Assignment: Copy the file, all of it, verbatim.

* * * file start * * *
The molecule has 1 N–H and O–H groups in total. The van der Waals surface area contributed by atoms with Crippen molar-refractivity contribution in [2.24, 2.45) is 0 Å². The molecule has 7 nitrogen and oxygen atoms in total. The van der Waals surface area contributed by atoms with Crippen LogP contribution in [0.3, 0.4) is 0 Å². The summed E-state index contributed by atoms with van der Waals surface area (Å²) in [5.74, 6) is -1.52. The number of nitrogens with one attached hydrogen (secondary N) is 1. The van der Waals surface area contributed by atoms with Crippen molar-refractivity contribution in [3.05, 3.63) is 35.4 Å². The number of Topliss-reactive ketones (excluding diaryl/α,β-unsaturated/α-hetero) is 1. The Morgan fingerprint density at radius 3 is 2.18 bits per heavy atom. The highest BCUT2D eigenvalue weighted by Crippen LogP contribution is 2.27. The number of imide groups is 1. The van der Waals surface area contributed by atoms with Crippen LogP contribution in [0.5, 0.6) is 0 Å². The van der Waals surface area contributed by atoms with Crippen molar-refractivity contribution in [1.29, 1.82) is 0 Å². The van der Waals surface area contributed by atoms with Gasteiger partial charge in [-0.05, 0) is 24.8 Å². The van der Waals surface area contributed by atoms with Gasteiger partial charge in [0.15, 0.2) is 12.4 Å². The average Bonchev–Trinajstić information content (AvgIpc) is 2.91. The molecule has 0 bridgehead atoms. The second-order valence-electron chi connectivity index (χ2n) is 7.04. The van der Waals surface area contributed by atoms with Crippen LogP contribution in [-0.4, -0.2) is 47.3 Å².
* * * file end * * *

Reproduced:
The molecule has 1 N–H and O–H groups in total. The van der Waals surface area contributed by atoms with Crippen molar-refractivity contribution in [2.24, 2.45) is 0 Å². The molecule has 7 nitrogen and oxygen atoms in total. The van der Waals surface area contributed by atoms with Crippen LogP contribution in [0.3, 0.4) is 0 Å². The summed E-state index contributed by atoms with van der Waals surface area (Å²) in [5.74, 6) is -1.52. The number of nitrogens with one attached hydrogen (secondary N) is 1. The van der Waals surface area contributed by atoms with Crippen molar-refractivity contribution in [3.05, 3.63) is 35.4 Å². The number of Topliss-reactive ketones (excluding diaryl/α,β-unsaturated/α-hetero) is 1. The Morgan fingerprint density at radius 3 is 2.18 bits per heavy atom. The highest BCUT2D eigenvalue weighted by Crippen LogP contribution is 2.27. The number of imide groups is 1. The van der Waals surface area contributed by atoms with Crippen LogP contribution in [0.5, 0.6) is 0 Å². The van der Waals surface area contributed by atoms with Crippen molar-refractivity contribution in [1.29, 1.82) is 0 Å². The van der Waals surface area contributed by atoms with Gasteiger partial charge in [-0.05, 0) is 24.8 Å². The van der Waals surface area contributed by atoms with Gasteiger partial charge in [0.15, 0.2) is 12.4 Å². The average Bonchev–Trinajstić information content (AvgIpc) is 2.91. The molecule has 0 bridgehead atoms. The second-order valence-electron chi connectivity index (χ2n) is 7.04. The van der Waals surface area contributed by atoms with Crippen LogP contribution in [-0.4, -0.2) is 47.3 Å².